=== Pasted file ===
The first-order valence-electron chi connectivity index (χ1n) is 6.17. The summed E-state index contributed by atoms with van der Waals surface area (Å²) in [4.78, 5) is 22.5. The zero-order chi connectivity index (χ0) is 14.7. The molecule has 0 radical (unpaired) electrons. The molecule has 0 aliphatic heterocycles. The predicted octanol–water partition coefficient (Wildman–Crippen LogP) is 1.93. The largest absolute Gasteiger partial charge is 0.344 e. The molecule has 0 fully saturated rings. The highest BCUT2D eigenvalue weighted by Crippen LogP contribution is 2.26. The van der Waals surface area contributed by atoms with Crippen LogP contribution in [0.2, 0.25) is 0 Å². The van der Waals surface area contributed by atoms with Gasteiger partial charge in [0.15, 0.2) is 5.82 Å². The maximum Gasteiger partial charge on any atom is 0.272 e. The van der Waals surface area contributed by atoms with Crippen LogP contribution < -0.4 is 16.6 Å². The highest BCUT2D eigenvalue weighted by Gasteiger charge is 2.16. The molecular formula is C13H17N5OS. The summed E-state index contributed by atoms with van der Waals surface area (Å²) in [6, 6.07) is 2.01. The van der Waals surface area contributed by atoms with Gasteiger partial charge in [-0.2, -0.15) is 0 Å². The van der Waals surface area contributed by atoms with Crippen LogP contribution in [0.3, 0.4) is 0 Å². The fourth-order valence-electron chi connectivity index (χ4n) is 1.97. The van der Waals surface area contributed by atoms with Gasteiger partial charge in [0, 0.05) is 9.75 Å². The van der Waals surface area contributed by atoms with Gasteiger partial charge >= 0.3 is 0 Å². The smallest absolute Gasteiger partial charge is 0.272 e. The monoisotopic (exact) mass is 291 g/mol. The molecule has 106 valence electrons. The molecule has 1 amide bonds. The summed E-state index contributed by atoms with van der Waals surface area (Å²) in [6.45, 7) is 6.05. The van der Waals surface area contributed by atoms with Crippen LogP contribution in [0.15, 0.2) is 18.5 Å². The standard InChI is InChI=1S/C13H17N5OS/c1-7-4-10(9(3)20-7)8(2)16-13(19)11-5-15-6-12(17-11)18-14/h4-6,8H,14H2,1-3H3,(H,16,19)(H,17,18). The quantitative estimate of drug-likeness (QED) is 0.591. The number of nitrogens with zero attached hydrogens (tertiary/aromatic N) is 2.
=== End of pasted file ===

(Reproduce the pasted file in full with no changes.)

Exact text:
The first-order valence-electron chi connectivity index (χ1n) is 6.17. The summed E-state index contributed by atoms with van der Waals surface area (Å²) in [4.78, 5) is 22.5. The zero-order chi connectivity index (χ0) is 14.7. The molecule has 0 radical (unpaired) electrons. The molecule has 0 aliphatic heterocycles. The predicted octanol–water partition coefficient (Wildman–Crippen LogP) is 1.93. The largest absolute Gasteiger partial charge is 0.344 e. The molecule has 0 fully saturated rings. The highest BCUT2D eigenvalue weighted by Crippen LogP contribution is 2.26. The van der Waals surface area contributed by atoms with Crippen LogP contribution in [0.2, 0.25) is 0 Å². The van der Waals surface area contributed by atoms with Gasteiger partial charge in [0.15, 0.2) is 5.82 Å². The maximum Gasteiger partial charge on any atom is 0.272 e. The van der Waals surface area contributed by atoms with Crippen LogP contribution < -0.4 is 16.6 Å². The highest BCUT2D eigenvalue weighted by Gasteiger charge is 2.16. The molecular formula is C13H17N5OS. The summed E-state index contributed by atoms with van der Waals surface area (Å²) in [6, 6.07) is 2.01. The van der Waals surface area contributed by atoms with Gasteiger partial charge in [-0.2, -0.15) is 0 Å². The van der Waals surface area contributed by atoms with Crippen LogP contribution in [0.3, 0.4) is 0 Å². The fourth-order valence-electron chi connectivity index (χ4n) is 1.97. The van der Waals surface area contributed by atoms with Gasteiger partial charge in [0, 0.05) is 9.75 Å². The van der Waals surface area contributed by atoms with Gasteiger partial charge >= 0.3 is 0 Å². The smallest absolute Gasteiger partial charge is 0.272 e. The monoisotopic (exact) mass is 291 g/mol. The molecule has 106 valence electrons. The molecule has 1 amide bonds. The summed E-state index contributed by atoms with van der Waals surface area (Å²) in [6.45, 7) is 6.05. The van der Waals surface area contributed by atoms with Crippen LogP contribution in [0.15, 0.2) is 18.5 Å². The standard InChI is InChI=1S/C13H17N5OS/c1-7-4-10(9(3)20-7)8(2)16-13(19)11-5-15-6-12(17-11)18-14/h4-6,8H,14H2,1-3H3,(H,16,19)(H,17,18). The quantitative estimate of drug-likeness (QED) is 0.591. The number of nitrogens with zero attached hydrogens (tertiary/aromatic N) is 2.